Trendysomething in SoMo

Meet the fresh prince of SoMo

Meet the fresh prince of SoMo

When approached about writing my own column for this gorgeous new Web site, I was overcome by a sense of flattery, confusion and duty, as I was given the task of voicing the experience of the twenty-something life in Houston. By no means did I believe that I could reasonably represent the archetypal post-college individual. 

I don’t drive an SUV (totaled that in high school); I don’t aspire to be a physician or oil tycoon; and I have little in common with other prominent twenty-somethings from Houston (Beyoncé and Hilary Duff come to mind). 

However, I believe that these differences, in fact, do make me typical of a newer, emerging city.

Culture may not be king, but it may at least be a prince – the kind who makes a mean organic chili and gossips with an ever-so-slight Texas twang at gallery openings. This prince might just be me, living in the southerly parts of Montrose, or SoMo.

My early college years took me from Brooklyn to Barcelona, so for my final year at school, I really wanted to make my mark somewhere special. I investigated studios in Midtown, lofts in Eastwood and garage apartments in the northern part of the ‘Strose.

Ultimately, a little toho (townhouse) in SoMo became home, and I soon found myself living with a girl named J and a rabbit named Sasquatch. I relish living walking distance to the museums, sushi, dive bars and garden-variety trouble.

To provide a clearer view of what life is like in SoMo, I would like to take a page from a fellow Internet phenomenon and detail: Stuff SoMo People Like.

Avoiding OTL

Nobody can help where they’re from, but once the post-college years arrive, a decision must be made. And for the twenty-something in Houston, the city suddenly manifests as a medieval walled town, in which going outside Loop 610 (or OTL), is far out of bounds.

For the twenty-something intelligentsia, OTL means suburbs plainly named after sugar, pears and forests – a wasteland of ring roads and megamalls. I even heard that swine flu started out there.

OTLers and these so-called 281ers may encounter one another first hand on Friday nights in Midtown or the Washed-up-ington Corridor – a Houston adaptation of the clash between downtowner and bridge and tunneler. However, access to OTL is granted to SoMo people for the pursuit of airports and authentic dim sum.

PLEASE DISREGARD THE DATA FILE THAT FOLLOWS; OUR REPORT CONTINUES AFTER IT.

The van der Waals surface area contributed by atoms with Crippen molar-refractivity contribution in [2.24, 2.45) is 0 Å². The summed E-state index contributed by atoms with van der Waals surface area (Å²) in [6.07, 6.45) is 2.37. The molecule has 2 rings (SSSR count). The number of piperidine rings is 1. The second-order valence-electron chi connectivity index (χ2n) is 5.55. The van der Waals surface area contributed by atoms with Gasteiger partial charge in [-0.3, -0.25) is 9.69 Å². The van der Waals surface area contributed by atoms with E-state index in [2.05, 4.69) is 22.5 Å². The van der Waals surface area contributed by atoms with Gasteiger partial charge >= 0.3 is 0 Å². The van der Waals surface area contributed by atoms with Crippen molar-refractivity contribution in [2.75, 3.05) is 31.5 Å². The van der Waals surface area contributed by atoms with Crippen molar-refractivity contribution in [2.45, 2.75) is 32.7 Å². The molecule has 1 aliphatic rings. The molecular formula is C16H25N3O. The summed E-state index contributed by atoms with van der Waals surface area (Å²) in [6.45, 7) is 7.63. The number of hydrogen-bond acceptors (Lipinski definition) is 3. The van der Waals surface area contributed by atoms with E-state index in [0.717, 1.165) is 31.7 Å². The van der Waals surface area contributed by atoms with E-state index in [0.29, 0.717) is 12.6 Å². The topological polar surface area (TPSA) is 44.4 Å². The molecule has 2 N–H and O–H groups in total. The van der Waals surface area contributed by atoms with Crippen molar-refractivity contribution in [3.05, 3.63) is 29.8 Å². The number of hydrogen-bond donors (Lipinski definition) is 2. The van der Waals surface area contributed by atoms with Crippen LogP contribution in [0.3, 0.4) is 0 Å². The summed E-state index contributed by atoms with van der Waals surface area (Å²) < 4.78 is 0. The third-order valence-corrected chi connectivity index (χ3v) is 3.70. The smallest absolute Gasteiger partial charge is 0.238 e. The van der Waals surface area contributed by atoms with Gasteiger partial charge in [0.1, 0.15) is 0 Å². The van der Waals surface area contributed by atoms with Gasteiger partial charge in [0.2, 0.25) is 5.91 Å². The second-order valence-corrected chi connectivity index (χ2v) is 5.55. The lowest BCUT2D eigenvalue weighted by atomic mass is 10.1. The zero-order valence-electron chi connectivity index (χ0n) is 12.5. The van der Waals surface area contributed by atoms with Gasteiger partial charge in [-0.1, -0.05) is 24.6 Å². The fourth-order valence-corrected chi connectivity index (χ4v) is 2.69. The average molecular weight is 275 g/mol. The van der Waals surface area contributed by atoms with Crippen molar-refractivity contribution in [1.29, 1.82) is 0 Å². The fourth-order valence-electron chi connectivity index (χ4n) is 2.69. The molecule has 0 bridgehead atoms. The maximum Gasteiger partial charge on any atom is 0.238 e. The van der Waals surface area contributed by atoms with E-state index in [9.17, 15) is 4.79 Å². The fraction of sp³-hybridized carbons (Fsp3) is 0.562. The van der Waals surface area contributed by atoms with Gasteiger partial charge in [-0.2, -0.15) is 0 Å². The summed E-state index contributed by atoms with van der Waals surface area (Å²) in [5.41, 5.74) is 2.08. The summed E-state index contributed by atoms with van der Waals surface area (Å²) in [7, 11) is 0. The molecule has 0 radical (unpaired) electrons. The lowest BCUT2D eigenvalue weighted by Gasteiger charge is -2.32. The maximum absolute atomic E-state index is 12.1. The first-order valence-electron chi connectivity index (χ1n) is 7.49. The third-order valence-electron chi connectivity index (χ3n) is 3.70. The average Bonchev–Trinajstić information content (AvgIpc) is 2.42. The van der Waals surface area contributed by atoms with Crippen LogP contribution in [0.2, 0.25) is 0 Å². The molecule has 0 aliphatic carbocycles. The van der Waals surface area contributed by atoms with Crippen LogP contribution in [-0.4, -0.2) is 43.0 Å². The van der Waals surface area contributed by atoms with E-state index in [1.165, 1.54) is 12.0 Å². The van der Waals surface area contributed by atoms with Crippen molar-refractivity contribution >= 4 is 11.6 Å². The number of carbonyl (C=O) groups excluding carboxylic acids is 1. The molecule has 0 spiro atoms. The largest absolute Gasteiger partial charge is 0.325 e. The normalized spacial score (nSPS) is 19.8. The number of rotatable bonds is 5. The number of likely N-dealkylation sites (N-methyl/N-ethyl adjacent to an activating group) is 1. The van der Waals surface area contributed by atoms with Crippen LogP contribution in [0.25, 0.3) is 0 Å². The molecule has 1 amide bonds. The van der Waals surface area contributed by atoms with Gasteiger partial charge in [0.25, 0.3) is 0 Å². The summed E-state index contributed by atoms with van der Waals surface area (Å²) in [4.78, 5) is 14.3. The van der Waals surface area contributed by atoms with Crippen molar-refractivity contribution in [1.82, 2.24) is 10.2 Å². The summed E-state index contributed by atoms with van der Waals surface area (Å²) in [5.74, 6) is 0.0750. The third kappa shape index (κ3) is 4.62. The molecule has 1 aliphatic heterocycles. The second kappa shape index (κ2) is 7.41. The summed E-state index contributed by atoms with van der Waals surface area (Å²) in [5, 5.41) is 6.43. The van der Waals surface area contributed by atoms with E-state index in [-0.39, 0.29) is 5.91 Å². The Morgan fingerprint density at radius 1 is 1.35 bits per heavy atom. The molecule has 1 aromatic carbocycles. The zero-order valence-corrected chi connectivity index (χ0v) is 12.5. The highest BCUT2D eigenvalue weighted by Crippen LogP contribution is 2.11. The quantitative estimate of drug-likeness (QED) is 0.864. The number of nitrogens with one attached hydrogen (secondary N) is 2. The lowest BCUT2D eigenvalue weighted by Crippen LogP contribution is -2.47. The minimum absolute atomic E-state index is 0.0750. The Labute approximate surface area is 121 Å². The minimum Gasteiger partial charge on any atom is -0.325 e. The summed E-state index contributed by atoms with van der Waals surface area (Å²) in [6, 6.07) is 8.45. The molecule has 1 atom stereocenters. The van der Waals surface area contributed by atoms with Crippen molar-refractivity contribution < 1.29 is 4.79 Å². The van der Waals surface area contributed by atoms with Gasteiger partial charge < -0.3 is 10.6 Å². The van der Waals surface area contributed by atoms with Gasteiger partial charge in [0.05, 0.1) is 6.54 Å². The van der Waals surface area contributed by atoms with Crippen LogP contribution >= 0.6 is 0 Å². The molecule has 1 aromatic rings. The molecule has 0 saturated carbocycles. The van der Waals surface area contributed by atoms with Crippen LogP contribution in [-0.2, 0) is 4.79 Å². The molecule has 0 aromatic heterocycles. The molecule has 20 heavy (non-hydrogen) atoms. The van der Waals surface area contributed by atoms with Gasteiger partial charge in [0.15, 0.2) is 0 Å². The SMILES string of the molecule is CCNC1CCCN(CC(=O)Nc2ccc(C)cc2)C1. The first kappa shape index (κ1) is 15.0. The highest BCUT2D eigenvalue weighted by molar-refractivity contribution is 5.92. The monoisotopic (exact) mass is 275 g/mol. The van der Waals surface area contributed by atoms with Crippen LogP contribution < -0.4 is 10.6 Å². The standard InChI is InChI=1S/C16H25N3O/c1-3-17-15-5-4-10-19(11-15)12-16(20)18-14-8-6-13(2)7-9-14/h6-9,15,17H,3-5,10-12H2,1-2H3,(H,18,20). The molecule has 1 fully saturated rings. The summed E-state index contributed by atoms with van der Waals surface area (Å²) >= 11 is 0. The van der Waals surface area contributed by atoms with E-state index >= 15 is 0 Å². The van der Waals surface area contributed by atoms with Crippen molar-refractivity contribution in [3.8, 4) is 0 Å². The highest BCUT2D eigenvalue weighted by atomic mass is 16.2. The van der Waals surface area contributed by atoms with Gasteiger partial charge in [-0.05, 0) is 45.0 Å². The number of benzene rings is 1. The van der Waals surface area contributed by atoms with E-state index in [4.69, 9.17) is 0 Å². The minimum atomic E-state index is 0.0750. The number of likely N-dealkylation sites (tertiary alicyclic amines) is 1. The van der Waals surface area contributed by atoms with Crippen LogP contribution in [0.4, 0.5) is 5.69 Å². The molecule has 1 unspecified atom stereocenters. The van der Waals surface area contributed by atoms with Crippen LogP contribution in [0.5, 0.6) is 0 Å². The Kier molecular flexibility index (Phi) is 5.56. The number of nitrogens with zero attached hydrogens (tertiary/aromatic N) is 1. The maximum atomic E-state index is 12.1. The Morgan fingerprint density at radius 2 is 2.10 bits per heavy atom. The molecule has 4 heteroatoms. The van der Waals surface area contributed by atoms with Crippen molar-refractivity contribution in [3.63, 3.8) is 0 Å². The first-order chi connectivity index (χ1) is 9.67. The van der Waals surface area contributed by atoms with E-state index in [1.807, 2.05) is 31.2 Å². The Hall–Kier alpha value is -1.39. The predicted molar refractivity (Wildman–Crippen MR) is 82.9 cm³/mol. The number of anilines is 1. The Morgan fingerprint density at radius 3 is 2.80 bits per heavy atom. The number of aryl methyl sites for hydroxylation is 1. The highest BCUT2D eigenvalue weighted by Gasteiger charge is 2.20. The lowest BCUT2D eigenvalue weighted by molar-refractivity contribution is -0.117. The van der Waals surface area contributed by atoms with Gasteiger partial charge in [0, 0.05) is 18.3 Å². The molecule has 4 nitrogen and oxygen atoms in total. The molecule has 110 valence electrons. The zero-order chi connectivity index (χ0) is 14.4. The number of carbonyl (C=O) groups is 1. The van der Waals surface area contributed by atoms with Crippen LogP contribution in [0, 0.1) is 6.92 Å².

Note: “OTL” may also refer to “One True Love,” so be careful. These terms are basic knowledge, like knowing where Binz ends and Bissonnet begins.

Vaguely Obscure Art Collectives

The only thing hipper than an art collective is an obscure art collective. Art collectives are great because they bring together interesting people and foster communal creativity. 

More importantly, public events at art collectives provide free kegs of microbrewed IPA and efficiently consolidate a critical mass of generally attractive pseudo-intellectuals – people like me.

Visiting these collectives offers a glimpse of SoMo subcultures, ranging from ‘zine enthusiasts exhibiting at Caroline Collective to the cartoon-meets-porn doodles of the I Love You Baby group featured at The Joanna.

Breaking free of the white box art galleries, obscure art collectives inhabit reconstituted mid century ranches or cute dilapidated bungalows. People from SoMo love these buildings because they lend themselves to unique installation art and offer a plethora of hidden corners for making out with your OTL.


Yes, the youth pastime of loitering is alive and well, especially for the trendysomething in SoMo. While there are numerous options for productively spending time indoors, perhaps it is the grueling humidity and drivers’ hostility to pedestrians that consistently brings SoMo people outside. 

One of my personal favorite spaces for individual contemplation is Bell Park at Montrose and Banks. Most reactions to this pastime involve questions of how many times I’ve been mugged or if I’ve befriended any legitimate drug dealers. The answer is “no,” but I have had an epiphany or two while sitting on the Gaudí-esque benches and making serious eye contact with that statue of Christopher Columbus. 

Loitering at Bell Park is also successful when you bring a bunny wearing a harness and leash, which has a tendency of luring amiable lesbians from the patio at Ernie’s.

The art of standing around and doing nothing is at its best on Montrose bridges spanning 59. The Graustark street bridge, just west of Montrose, functions as a sort of after-hours VIP club for the SoMo-er, as the stray empty Shiner bottle or Lucky Strike butt may attest.

Tip: Loitering + jaywalking = potential encounters with hipsters on fixed gear bikes. Friends with a fixey are like art school degrees and museum memberships – the more you have, the greater your credibility.

It is my sincere hope that this modest list of Stuff SoMo People Like provides insight on the valuable practices of life in my home-hood. Clearly there is much more to SoMo, including a severe enthusiasm for theme parties, karaoke and crashing bar mitzvahs at the Hotel ZaZa – all aspects of a certain prince living out his twenties in ostentatious obscurity.

News-Columnist-Steven Thomson-on statue
Steven Thomson clowns around with the Christopher Columbus statue in Bell Park. Tony Bullard